There is absolutely nothing elegant and simple about the Zone system in my opinion. The trial-and-error testing procedures used to determine effective film speed and development time are extremely laborious, and they must be repeated for subject lighting conditions that require expansion and contraction development. And second, the results, which are evaluated by visual comparison, are somewhat arbitrary because all visual comparisons are inherently subjective in nature.
Originally Posted by DrPhil
BTZS testing, which relies on sensitometry, is capable of providing much more useful data about our films in far less time than the trial-and-error testing that has been traditionally used with the Zone System. A couple of hours testing film with the BTZS system can provide a photographer with virtually everything he or she needs to know about exposing and developing film for the specific requirements of a given process, regardless of the lighting conditions of the subject. Acquiring an equivalent amount of information by trial-and-error procedures as used for Zone System testing would by contrast would take many days.
Another consideration is that the data you collect brom BTZS testing can be used for both the SBR Incident system of metering, or with a spot meter with the Zone system. Zone system data, ion the other hand, is useful only for reflective metering. This is important for me because I generally prefer incident metering there are times when Zone system metering will give better results.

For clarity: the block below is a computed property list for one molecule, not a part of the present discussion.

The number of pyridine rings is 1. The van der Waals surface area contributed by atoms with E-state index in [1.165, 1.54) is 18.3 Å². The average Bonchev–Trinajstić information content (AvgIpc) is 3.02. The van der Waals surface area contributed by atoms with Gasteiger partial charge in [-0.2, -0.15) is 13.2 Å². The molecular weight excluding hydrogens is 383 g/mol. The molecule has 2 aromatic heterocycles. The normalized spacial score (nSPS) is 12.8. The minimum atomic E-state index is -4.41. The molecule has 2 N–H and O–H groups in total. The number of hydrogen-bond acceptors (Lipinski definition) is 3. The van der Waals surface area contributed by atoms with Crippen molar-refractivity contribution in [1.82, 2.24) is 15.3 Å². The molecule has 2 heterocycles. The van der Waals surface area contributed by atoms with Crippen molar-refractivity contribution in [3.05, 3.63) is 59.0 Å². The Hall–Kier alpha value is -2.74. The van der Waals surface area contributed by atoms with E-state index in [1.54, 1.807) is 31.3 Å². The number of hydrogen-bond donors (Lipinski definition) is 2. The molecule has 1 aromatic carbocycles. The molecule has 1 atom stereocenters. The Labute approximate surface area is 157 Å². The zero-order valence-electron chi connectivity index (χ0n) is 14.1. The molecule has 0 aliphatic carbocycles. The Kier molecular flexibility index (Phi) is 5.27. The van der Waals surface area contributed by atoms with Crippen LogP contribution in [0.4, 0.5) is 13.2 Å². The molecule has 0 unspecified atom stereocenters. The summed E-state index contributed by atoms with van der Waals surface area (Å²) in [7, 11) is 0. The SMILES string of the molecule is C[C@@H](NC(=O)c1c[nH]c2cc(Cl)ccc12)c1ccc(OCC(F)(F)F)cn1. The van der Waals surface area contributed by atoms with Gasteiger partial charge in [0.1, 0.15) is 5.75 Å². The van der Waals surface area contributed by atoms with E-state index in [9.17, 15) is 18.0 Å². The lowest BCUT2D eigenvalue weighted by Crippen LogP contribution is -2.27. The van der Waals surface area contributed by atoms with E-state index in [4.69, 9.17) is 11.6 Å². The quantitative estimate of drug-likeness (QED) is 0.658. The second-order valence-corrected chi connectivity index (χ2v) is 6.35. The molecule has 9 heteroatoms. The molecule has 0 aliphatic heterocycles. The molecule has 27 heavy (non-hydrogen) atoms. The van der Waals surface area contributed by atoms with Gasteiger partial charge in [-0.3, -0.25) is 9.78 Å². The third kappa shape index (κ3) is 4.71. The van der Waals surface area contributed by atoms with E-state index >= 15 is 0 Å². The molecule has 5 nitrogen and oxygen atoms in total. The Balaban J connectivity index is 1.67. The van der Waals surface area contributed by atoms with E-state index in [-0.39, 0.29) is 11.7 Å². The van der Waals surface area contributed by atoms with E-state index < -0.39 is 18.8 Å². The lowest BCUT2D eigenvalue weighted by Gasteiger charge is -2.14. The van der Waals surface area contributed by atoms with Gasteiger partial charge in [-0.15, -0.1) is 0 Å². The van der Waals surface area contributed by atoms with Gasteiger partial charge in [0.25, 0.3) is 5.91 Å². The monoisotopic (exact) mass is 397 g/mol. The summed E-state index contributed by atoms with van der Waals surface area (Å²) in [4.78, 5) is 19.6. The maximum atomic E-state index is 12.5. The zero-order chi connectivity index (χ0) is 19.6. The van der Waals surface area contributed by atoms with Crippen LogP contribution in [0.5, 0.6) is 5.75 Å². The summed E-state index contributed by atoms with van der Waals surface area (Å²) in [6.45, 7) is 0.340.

BTW, the fact that one uses BTZS does not mean that you always teake very extensive field notes about lighting conditions and expose and develop every sinlge negative according to a formula. To the contrary, once you have become familar with the system it is every bit as intuitive as the Zone system. The ExpoDev program, for example, while extremely accurate, is certainly not necessary for the majority of lighting conditions. I myself only use it for very complicated lighting situations that involve reciprocity and/or filter adjustments. In these cases I trust it much more than my own calcluations. For the majority of situations I simply calculate the SBR of the scene, meter in the shadows and make the negative. Takes less time than Zone metering and is much less subject to gross operator error.